Nickel zinc (NiZn) batteries for Speedlites

Discussion in 'Canon EOS' started by michael_young|3, Nov 11, 2010.

  1. This is probably not Canon specific, and I hesitate to say anything before this gets fixed under warranty. Disclaimer: I'm posting this for an associate, and nothing I write here necessarily reflects my own experience with my own equipment.
    With one EX-430ii already in VA for warranty repairs, its newly purchased replacement likewise suffered a quick, identical death after shooting 56 shots at 1:1 power in 130 seconds. The flash just stopped working. The LCD panel was blank, even after changing to known good, charged batteries. The batteries were warm to the touch when they were taken out to be replaced. There was a slight but noticeable "electronic" type smell when the battery door was opened. The batteries are PowerGen NiZn AA. The other flash died in an identical manner, under very similar use and conditions. (Indoors, nothing at all strenuous except perhaps the cycle rate.)
    Consider this a strong warning about using the PowerGen NiZn batteries in Canon SpeedLites.
     
  2. From the 430EX II manual:
    "To avoid overheating and degrading the flash head, do not fire more than 20 continuous flashes. After 20 continuous flashes, allow a rest time of at least 10 minutes."

    "Using size-AA batteries other than the alkaline type may cause improper battery contact due to the irregular shape of the battery contacts...Size AA Ni-MH or lithium batteries can also be used."
     
  3. There was another post not long ago with someone describing this exact scenario. It seems the NiZn batteries ouput too much juice? Don't know for sure, but your stories are identical. Was that your post as well?
     
  4. Abusing a shoe mount flash will kill it very quickly. There is a reason why they put cooling fans in studio units that can recharge that quickly. :)
     
  5. Nickel Zinc batteries have an output voltage of 1.6 volts. The batteries in the flash are wired in series so you were supplying 6.4 volts to the flash instead of the designed voltage of 6 volts. While the extra 0.4 volts wouldn't have any significant effect on onld incandecent flashlights and lamp and electric motors. They will cause semconductor electronics to run hot and hard and that would qickly cause permenant damage.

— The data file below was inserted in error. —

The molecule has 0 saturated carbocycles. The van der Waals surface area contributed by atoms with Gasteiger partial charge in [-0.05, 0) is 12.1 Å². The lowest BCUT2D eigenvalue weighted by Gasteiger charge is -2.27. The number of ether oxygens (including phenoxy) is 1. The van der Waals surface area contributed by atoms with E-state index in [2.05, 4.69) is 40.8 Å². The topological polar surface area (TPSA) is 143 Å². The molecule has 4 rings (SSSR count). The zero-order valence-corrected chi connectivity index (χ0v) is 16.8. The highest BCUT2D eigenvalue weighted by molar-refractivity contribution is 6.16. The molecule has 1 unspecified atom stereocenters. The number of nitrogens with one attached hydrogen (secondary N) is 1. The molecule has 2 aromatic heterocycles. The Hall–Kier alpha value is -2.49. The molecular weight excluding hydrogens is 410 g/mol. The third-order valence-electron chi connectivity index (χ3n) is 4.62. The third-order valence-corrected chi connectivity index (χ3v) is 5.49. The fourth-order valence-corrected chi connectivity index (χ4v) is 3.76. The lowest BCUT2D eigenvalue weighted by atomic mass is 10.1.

Never run any electronics device above its rated voltage. Running a device at less than rated voltage generally doesn't cause damge although the device may not work as well. Conventional nicad and NiMH batteries run at 1.2 volts so those are safe to use. regular alkalin run at 1.5 volts. You damaged 2 flashes and Canon might not honnor the warrenty if they determine the batteries were the cause.
     
  6. Yeah, it sounds like you seriously overdrove the limits of that flash model. And the flash wasn't designed to handle anything more than 1.5 volts per cell. When it was released I don't think viable NiZn consumer AA cells were even on the market, were they?
    This is why the 580EX II has a potentially annoying cutout mechanism to prevent inadvertent flash unit burnout - Canon doesn't like to do warranty repairs on units run over their duty cycle.
     
  7. My guess is that it's most likely due to flagrantly exceeding the manual's instructions on repetitive firing, and probably not due to battery voltage.
    Voltage figures cited for batteries should be taken with a grain of salt, if for no other reason than that a battery's voltage can vary significantly with load. Alkaline batteries, for instance, are usually said to be 1.5V, but it can be over 1.6V under low load while even a fresh alkaline will drop significantly under 1.5V when under heavy load (like when charging a flash unit). Lithium AAs, also nominally 1.5V, have a higher voltage than alkalines under low load (as high as 1.7-1.8V). If the 1.6V figure cited for NiZn is at low load, that's not a problem; it's well within the range that Li batteries provide under low load, and even my old 420EX (two generations older than the flash mentioned in this thread) can use Li batteries according to its manual. If the 1.6V figure is the voltage the NiZn cell puts out even under high load, then it could be an issue; that's slightly higher than Li and a fair bit higher than alkaline, NiCd, or NiMH.